The Romans were commanded by Chris Charlton and he was supported by Richard, Andy and Ken.

As the briefing progressed it became obvious why I needed a sense of humour. Whilst the Persians our side of the river had a lot of quality cataphract cavalry supported by hordes of nomad horse archers, our Elephants, far from the battle winning steam rollers we had imagined were something of an embarrassment. Rather than blundering on a double 6 as normal units and then throwing against a table to see what happens, the elephants would blunder on any double. Unlike other units, if a mob of elephants "moves left" in error and you happen to be in the way there is likely to be a large mess. Clearly I would need to give my own troops a fairly wide berth.
The Romans deployed their cavalry divisions on Jerry and my side of the River to slow down the siege train whilst holding all of their infantry with a very small amount of Cataphract horse on the further bank to destroy the besieging force under Simon and Dave.
In terms of the balance of force the Romans have the quality in terms of infantry with their Elite Legionaries whilst the Persians strength is their Elite Cataphracts supported by hordes of horse archers. This meant that the best troops of both sides would not actually face each other.
This was a big game with the two sides of the table and both ends packed with troops, unfortunately I neglected to pick up the army lists to share with you, suffice to say though there were hordes of figures.
The fort itself whilst small had a number of artillery pieces and could only really be approached along one short side facing the Persians so was unlikely to over run any time in a one day game.
Dave and Si were clearly enjoying the spectacle of the Persian army, until the Romans infantry turned up on their flank that is!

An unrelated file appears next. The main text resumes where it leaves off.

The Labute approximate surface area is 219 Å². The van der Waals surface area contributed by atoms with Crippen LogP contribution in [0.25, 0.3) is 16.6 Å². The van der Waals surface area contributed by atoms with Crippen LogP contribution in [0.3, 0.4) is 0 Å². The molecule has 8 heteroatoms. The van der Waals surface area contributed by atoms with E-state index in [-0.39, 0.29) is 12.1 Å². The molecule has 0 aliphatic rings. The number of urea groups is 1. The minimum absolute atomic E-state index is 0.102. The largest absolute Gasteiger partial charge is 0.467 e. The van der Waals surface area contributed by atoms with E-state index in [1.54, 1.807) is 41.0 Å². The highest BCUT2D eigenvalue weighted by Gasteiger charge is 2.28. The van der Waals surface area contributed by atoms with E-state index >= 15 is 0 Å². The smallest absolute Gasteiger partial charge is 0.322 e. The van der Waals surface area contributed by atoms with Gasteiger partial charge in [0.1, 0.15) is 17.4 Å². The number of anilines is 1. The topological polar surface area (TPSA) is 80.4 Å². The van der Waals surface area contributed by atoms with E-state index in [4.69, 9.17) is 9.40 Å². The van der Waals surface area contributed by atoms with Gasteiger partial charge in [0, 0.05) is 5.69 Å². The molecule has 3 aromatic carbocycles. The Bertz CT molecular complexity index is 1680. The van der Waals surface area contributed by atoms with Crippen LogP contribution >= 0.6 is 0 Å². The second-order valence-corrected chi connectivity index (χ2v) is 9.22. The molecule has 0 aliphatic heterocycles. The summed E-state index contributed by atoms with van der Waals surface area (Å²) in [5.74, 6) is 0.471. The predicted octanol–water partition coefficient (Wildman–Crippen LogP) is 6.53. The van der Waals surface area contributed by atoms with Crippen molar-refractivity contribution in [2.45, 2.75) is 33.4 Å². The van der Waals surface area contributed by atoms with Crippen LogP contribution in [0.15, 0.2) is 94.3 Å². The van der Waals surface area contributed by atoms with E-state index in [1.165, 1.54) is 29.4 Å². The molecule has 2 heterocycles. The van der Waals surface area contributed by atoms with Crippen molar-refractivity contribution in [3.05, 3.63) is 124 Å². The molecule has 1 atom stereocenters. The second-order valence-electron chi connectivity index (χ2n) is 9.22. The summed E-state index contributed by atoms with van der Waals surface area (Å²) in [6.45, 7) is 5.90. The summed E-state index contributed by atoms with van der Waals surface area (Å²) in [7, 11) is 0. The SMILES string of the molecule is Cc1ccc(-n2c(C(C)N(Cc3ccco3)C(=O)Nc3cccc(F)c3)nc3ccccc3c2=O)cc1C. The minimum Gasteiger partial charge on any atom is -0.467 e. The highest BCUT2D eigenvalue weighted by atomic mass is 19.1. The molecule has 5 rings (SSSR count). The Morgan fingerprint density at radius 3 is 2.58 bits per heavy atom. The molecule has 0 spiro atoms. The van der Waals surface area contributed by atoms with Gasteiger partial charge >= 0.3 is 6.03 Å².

With a lot of heavy fighting down my end I was only able to nip up the other end to snap a few pictures every hour or so and could only keep loosely up with play.

Above are the reinforcements commanded by Chris Charlton moving onto the flank of the Persians, whilst they were not able to destroy many of Dave's troops they did succeed in boxing him in and nullifying the manoeuvrability of his horse.

Below then gives you an idea of the Roman horse divisions ranged against Jerry and I. At first glance they look formidable but their medium horse were no match for our cataphracts and their small numbers of light Javelin armed cavalry unable to compete with our swarms or nomad horse archers.

The command base above is one of the most georgous bases I have ever seen, however it is so big that it does become a bit impractical, the Great King chose to rove the battlefield on his royal elephant instead.
Move one sees little movement from any of the players other than Jerry who sweeps forward with his horse archers. My Elephants immediately throw a double and their blunder sees them retreat one full move off table. Sigh! Its going to be one of those games.

I wont give you a blow by blow narrative but perhaps just a feel for how this game panned out.

Andy's Roman Cavalry fought gallantly charging again and again against the odds to try and stem the Sassanid advance, predictably this did little more than cause a speed bum to the heavily armoured cataphracts. The nomad horse archers were able to weaken the Romans before their charges and then further reduce badly mauled units retreating from combat. There was an inevitability about this side of the battle as the Persians ground steadily forward and the Roman cavalry was forced in ever reducing numbers into a corner of the river.